A large number of events during Atlanta Art Week are free, with some ticketed events like a tour of the Mercedes-Benz Stadium Collection, which includes site-specific works by artists Radcliffe Bailey, Mr. Brainwash, Sanithna Phansavanh and Hungarian sculptor Gábor Miklós Szőke who created the 36-ton steel Falcon outside the stadium, and an opening night party at Buckhead Village for Gallerie 88 Design House.

A native of Warner Robbins, Walker graduated in 2019 from Georgia State University with degrees in art and psychology. She has worked as an intern at Arnika Dawkins Gallery and as an arts writer for publications including Cultured Magazine, The Art Newspaper and Artsy. As an arts advisor, her niche is working with Black collectors and artists. “It’s just what I like and what I’m passionate about.”

In April, Walker created Black Art Experience, an event tailored toward fostering Black art collectors and introducing schoolchildren to art during the Expo Chicago contemporary art fair. The success of that event gave her the confidence to create Atlanta Art Week.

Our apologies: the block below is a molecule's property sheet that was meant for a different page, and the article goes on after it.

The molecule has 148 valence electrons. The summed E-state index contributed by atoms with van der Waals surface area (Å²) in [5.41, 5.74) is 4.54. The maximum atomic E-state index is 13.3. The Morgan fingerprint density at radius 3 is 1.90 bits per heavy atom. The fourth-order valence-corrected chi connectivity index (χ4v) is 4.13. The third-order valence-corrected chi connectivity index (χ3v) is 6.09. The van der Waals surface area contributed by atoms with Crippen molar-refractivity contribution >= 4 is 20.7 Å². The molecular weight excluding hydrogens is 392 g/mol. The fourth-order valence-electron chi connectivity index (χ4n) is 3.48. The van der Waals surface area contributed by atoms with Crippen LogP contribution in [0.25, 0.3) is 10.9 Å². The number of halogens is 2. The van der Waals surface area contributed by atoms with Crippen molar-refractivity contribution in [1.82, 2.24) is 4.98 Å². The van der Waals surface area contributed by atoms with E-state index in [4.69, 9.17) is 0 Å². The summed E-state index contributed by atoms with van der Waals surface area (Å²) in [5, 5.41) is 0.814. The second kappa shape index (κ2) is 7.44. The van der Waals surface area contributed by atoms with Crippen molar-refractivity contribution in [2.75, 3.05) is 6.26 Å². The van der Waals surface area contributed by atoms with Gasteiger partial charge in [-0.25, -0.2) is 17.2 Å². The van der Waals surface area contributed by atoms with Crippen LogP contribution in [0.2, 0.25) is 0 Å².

“Atlanta’s art community has been longing for a central point of connection,” says Alex Delotch Davis, whose online publication Gallerie 88 will host pop-ups during Atlanta Art Week in Buckhead Village.

Credit: Christy Bush

Credit: Christy Bush

Denizens of Atlanta’s art scene have often lamented the lack of cohesion in the city with galleries and museums spread throughout the city and no dedicated art neighborhood, making coordinated art openings and art crawls seen in other cities hard to pull off.

“All of these individuals and organizations are doing outstanding work, but it is spread out over a sprawling metro area. It is very difficult to see the forest for the trees,” says Davis.

As part of Atlanta Art Week, Delotch has created Gallerie 88 Design House, which will feature photography from Wulf Bradley, Sydney Foster and Chrisean Rose, furniture designed by James Williams III and fashion from O. Studio designed by El Lewis.

“The coolest part of all of this is that all of these creatives have made Atlanta their home and the place where they want to build their craft,” says Delotch.

Walker hopes that presenting the arts, galleries and institutions in a less formal way will make people not familiar with the arts in Atlanta more comfortable entering these spaces.